Thursday, December 29, 2011

Bookanistas: GETTING PSYCHED FOR 2012

For my last Bookanista post for 2011 (can you believe it?), I present to you half a dozen titles that have me psyched for the new year to begin. These are books I HAVEN'T READ YET. Not included on this list are 2012 releases that I've already read as arcs, that I've already reviewed and/or that I'll be reviewing here on upcoming Thursdays. So, with no further ado, some covers, some titles, some reasons...

UNDER THE NEVER SKY by Veronica Rossi
With international pubs and movie options galore, this is gonna make January great. Plus Veronica is absolutely delightful, and a serious dog person!

TEAM HUMAN by Justine Larbalestier & Sarah Rees Brennan
Justine is just an amazing wordsmith (if you don't believe me, go read her book LIAR) and I'm pretty much up for anything she feels like writing.

THIS IS NOT A TEST by Courtney Summers
Loved SOME GIRLS ARE and FALL FOR ANYTHING. Here's an angsty pre-apocalyptic tale. I'm in!

MAY B Caroline Starr Rose
Like Caroline, I grew up loving the novels of Laura Ingalls Wilder so I'm beyond excited for a verse novel about a young girl and the struggles of prairie life.

I wrote a reading guide for Pete's GODLESS years ago and it became one of my favorite YA novels. This looks like the start to an amazing trilogy.

GILT by Katherine Longshore
My agent-buddy Katie's debut novel pubs this spring. She's an Anglophile extraordinaire and a gorgeous writer. I just can't wait to get my hands on what's certain to be the start to a great historical fiction trilogy. (Confession: I've heard an arc may be coming my way soon. Hurrah!)

Here's some more almost-New-Year's-Eve Bookanista goodness:

Elana Johnson is entranced by UNTRACEABLE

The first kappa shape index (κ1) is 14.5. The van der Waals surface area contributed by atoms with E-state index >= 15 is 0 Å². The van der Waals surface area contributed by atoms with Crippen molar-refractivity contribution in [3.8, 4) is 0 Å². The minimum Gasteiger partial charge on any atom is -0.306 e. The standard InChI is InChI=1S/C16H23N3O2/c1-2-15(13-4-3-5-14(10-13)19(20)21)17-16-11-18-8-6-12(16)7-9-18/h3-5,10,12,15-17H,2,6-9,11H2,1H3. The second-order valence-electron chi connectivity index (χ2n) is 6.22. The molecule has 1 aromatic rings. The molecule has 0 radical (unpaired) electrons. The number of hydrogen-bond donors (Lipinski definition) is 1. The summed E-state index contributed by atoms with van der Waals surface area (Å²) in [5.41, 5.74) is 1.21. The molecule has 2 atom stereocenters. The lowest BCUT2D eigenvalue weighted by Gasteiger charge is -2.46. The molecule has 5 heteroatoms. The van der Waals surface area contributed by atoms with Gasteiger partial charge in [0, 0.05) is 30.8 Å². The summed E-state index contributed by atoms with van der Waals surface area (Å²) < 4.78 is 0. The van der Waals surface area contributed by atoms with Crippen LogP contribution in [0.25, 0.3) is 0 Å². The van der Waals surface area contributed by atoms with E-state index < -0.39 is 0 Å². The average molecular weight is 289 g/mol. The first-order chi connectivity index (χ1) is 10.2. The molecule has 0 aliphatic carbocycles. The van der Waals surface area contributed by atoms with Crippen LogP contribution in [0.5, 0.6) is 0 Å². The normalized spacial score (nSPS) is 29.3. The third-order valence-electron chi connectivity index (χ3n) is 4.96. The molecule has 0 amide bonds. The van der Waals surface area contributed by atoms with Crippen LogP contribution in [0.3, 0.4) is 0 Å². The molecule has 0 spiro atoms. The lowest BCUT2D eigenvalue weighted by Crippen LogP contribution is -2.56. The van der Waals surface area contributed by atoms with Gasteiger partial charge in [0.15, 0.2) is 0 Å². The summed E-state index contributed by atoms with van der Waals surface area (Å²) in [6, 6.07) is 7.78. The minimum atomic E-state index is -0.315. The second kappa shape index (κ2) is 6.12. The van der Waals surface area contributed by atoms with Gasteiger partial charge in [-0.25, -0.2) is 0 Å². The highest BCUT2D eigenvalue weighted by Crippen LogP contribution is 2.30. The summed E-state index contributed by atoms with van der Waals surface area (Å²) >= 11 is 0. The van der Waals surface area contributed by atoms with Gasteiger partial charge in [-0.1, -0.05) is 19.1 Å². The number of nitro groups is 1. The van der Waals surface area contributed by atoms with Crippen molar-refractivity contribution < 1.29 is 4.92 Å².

Shannon Messenger shouts about twelve 2012 releases she can't wait for--and a pre-order giveaway!
Megan Miranda marvels at UNDER THE NEVER SKY
Corinne Jackson gushes over THE MATCHMAKER AND THE GHOST

Have a safe and happy December 31.  I'll catch you on the flip side :)

Monday, December 26, 2011

Back-to-Business: BOOKSTORE SIGNINGS PART II - Some Statistics

In 2011, after almost two decades working in educational marketing for trade publishers, I moved to the "other side" as a debut author.  I also launched a group book tour project called Stages on Pages. While I benefitted from my experience supporting other authors' books, the learning curve was still steep. I want to share what I've learned in hopes that this helps other authors, as well as librarians and educators interested in working with authors.  Here's the first post if you want to catch up.  Today, I'm sharing some data from my informal survey on bookstore events (it's still open, so if you want to contribute (as a reader or writer) I'd BE THRILLED--just go here).

Preliminary Bookstore Event Survey Data

RESPONDENTS WERE: 75% YA authors; 25% MG an/dor picture book authors and,
OF THESE, 75% were debut authors and 25% multi-title and/or multi-genre authors (different breakdown)

NUMBER OF BOOKSTORE EVENTS RESPONDENTS ATTENDED THIS YEAR: 50% attended 4-6; 37.5 % attended 2-3; 12.5 % attended 7 or more.

Approximately 90% of respondents cited their launch or similar (e.g., hometown publishing celebration, etc.) as their most successful signing event, generally with turnouts around the 50 mark (1 author had over 100).

The most successful events respondents attended as audience members, were signings by Ellen Hopkins, Rick Riordan, Brandon Mull, and other authors with established careers and multiple titles on the shelves.

In terms of authors' opinion of what qualifies as "GOOD ATTENDANCE" for an event, the numbers divided evenly between 15-25 and 25-50. One anonymous respondent (not incorporated in stats) felt 5 people was a good showing for a newbie author. Sadly, over 60% of respondents have been to 2-3  bookstore events with fewer than 3 attendees.

75% of authors said BOOKSTORE EVENT ATTENDEES were primarily local friends and family.  Two respondents added that some blog and twitter followers also came. ONE author cited bookstore outreach & publicity as the main way attendees were drawn to an event (more on this later).

FACEBOOK INVITATIONS were the #1 vehicle for publicizing bookstore events, though some authors also used Twitter and/or personal emails/newsletters. Most authors expressed uncertainty as to a truly effective method for spreading the word.